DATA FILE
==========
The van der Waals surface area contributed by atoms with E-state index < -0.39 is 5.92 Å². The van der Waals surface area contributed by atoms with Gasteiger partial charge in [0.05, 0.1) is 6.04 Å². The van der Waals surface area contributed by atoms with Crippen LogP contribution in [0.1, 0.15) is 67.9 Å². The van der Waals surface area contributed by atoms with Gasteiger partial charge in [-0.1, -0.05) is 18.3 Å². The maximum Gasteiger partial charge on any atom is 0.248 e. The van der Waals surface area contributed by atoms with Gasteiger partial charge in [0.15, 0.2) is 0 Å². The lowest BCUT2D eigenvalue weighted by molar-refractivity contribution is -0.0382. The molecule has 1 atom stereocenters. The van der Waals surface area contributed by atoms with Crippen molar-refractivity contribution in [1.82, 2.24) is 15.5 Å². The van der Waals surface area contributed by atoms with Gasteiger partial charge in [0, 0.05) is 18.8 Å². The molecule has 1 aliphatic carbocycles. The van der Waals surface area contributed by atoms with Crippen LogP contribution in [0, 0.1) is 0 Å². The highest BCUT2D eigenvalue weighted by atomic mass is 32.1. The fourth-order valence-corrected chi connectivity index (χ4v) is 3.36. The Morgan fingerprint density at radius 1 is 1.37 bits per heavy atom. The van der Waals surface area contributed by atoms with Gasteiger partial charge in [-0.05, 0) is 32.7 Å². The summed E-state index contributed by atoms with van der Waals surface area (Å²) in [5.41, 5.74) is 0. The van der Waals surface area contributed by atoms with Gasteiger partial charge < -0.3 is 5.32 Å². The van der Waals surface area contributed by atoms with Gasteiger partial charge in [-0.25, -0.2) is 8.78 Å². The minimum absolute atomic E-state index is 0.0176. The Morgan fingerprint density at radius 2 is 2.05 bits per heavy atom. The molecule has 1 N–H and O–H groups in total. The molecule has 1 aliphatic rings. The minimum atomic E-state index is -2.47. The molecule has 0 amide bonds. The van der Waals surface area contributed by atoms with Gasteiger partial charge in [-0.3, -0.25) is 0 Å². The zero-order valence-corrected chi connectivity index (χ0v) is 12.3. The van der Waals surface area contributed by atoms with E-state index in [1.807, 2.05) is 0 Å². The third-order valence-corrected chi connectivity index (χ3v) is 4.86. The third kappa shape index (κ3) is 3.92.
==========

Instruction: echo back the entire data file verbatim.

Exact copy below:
The van der Waals surface area contributed by atoms with E-state index < -0.39 is 5.92 Å². The van der Waals surface area contributed by atoms with Gasteiger partial charge in [0.05, 0.1) is 6.04 Å². The van der Waals surface area contributed by atoms with Crippen LogP contribution in [0.1, 0.15) is 67.9 Å². The van der Waals surface area contributed by atoms with Gasteiger partial charge in [-0.1, -0.05) is 18.3 Å². The maximum Gasteiger partial charge on any atom is 0.248 e. The van der Waals surface area contributed by atoms with Gasteiger partial charge in [0.15, 0.2) is 0 Å². The lowest BCUT2D eigenvalue weighted by molar-refractivity contribution is -0.0382. The molecule has 1 atom stereocenters. The van der Waals surface area contributed by atoms with Crippen molar-refractivity contribution in [1.82, 2.24) is 15.5 Å². The van der Waals surface area contributed by atoms with Gasteiger partial charge in [0, 0.05) is 18.8 Å². The molecule has 1 aliphatic carbocycles. The van der Waals surface area contributed by atoms with Crippen LogP contribution in [0, 0.1) is 0 Å². The highest BCUT2D eigenvalue weighted by atomic mass is 32.1. The fourth-order valence-corrected chi connectivity index (χ4v) is 3.36. The Morgan fingerprint density at radius 1 is 1.37 bits per heavy atom. The van der Waals surface area contributed by atoms with Gasteiger partial charge in [-0.05, 0) is 32.7 Å². The summed E-state index contributed by atoms with van der Waals surface area (Å²) in [5.41, 5.74) is 0. The van der Waals surface area contributed by atoms with Gasteiger partial charge < -0.3 is 5.32 Å². The van der Waals surface area contributed by atoms with Gasteiger partial charge in [-0.25, -0.2) is 8.78 Å². The minimum absolute atomic E-state index is 0.0176. The Morgan fingerprint density at radius 2 is 2.05 bits per heavy atom. The molecule has 1 N–H and O–H groups in total. The molecule has 1 aliphatic rings. The minimum atomic E-state index is -2.47. The molecule has 0 amide bonds. The van der Waals surface area contributed by atoms with Gasteiger partial charge in [-0.3, -0.25) is 0 Å². The zero-order valence-corrected chi connectivity index (χ0v) is 12.3. The van der Waals surface area contributed by atoms with E-state index in [1.807, 2.05) is 0 Å². The third-order valence-corrected chi connectivity index (χ3v) is 4.86. The third kappa shape index (κ3) is 3.92.